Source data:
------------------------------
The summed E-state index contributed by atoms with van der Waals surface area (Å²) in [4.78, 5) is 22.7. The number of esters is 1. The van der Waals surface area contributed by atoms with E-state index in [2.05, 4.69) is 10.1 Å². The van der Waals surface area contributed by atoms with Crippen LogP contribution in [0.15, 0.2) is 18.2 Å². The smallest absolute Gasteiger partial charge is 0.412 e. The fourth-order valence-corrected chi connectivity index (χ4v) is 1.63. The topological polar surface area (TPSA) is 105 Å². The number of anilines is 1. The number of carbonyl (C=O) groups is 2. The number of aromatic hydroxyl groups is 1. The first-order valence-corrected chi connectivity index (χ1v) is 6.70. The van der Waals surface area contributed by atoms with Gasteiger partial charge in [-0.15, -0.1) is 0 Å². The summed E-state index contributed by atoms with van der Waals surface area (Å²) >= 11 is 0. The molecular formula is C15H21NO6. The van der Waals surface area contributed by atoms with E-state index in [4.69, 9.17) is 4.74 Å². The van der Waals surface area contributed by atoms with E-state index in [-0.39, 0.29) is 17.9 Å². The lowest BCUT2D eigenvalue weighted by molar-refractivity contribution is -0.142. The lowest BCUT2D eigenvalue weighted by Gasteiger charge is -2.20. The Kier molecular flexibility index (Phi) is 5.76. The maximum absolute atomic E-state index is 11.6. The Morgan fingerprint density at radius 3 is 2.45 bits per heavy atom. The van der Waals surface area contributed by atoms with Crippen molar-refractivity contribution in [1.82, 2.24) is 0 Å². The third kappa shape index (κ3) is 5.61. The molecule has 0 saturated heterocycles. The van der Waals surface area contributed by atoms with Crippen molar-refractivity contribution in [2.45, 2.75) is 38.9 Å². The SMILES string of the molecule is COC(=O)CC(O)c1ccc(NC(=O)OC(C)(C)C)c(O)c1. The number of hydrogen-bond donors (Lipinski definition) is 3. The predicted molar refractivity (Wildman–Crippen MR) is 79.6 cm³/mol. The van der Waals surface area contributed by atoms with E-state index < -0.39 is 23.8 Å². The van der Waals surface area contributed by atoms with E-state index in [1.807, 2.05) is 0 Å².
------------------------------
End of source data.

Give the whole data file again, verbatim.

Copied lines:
The summed E-state index contributed by atoms with van der Waals surface area (Å²) in [4.78, 5) is 22.7. The number of esters is 1. The van der Waals surface area contributed by atoms with E-state index in [2.05, 4.69) is 10.1 Å². The van der Waals surface area contributed by atoms with Crippen LogP contribution in [0.15, 0.2) is 18.2 Å². The smallest absolute Gasteiger partial charge is 0.412 e. The fourth-order valence-corrected chi connectivity index (χ4v) is 1.63. The topological polar surface area (TPSA) is 105 Å². The number of anilines is 1. The number of carbonyl (C=O) groups is 2. The number of aromatic hydroxyl groups is 1. The first-order valence-corrected chi connectivity index (χ1v) is 6.70. The van der Waals surface area contributed by atoms with Gasteiger partial charge in [-0.15, -0.1) is 0 Å². The summed E-state index contributed by atoms with van der Waals surface area (Å²) >= 11 is 0. The molecular formula is C15H21NO6. The van der Waals surface area contributed by atoms with E-state index in [4.69, 9.17) is 4.74 Å². The van der Waals surface area contributed by atoms with E-state index in [-0.39, 0.29) is 17.9 Å². The lowest BCUT2D eigenvalue weighted by molar-refractivity contribution is -0.142. The lowest BCUT2D eigenvalue weighted by Gasteiger charge is -2.20. The Kier molecular flexibility index (Phi) is 5.76. The maximum absolute atomic E-state index is 11.6. The Morgan fingerprint density at radius 3 is 2.45 bits per heavy atom. The van der Waals surface area contributed by atoms with Crippen molar-refractivity contribution in [1.82, 2.24) is 0 Å². The third kappa shape index (κ3) is 5.61. The molecule has 0 saturated heterocycles. The van der Waals surface area contributed by atoms with Crippen molar-refractivity contribution in [2.45, 2.75) is 38.9 Å². The SMILES string of the molecule is COC(=O)CC(O)c1ccc(NC(=O)OC(C)(C)C)c(O)c1. The number of hydrogen-bond donors (Lipinski definition) is 3. The predicted molar refractivity (Wildman–Crippen MR) is 79.6 cm³/mol. The van der Waals surface area contributed by atoms with E-state index < -0.39 is 23.8 Å². The van der Waals surface area contributed by atoms with E-state index in [1.807, 2.05) is 0 Å².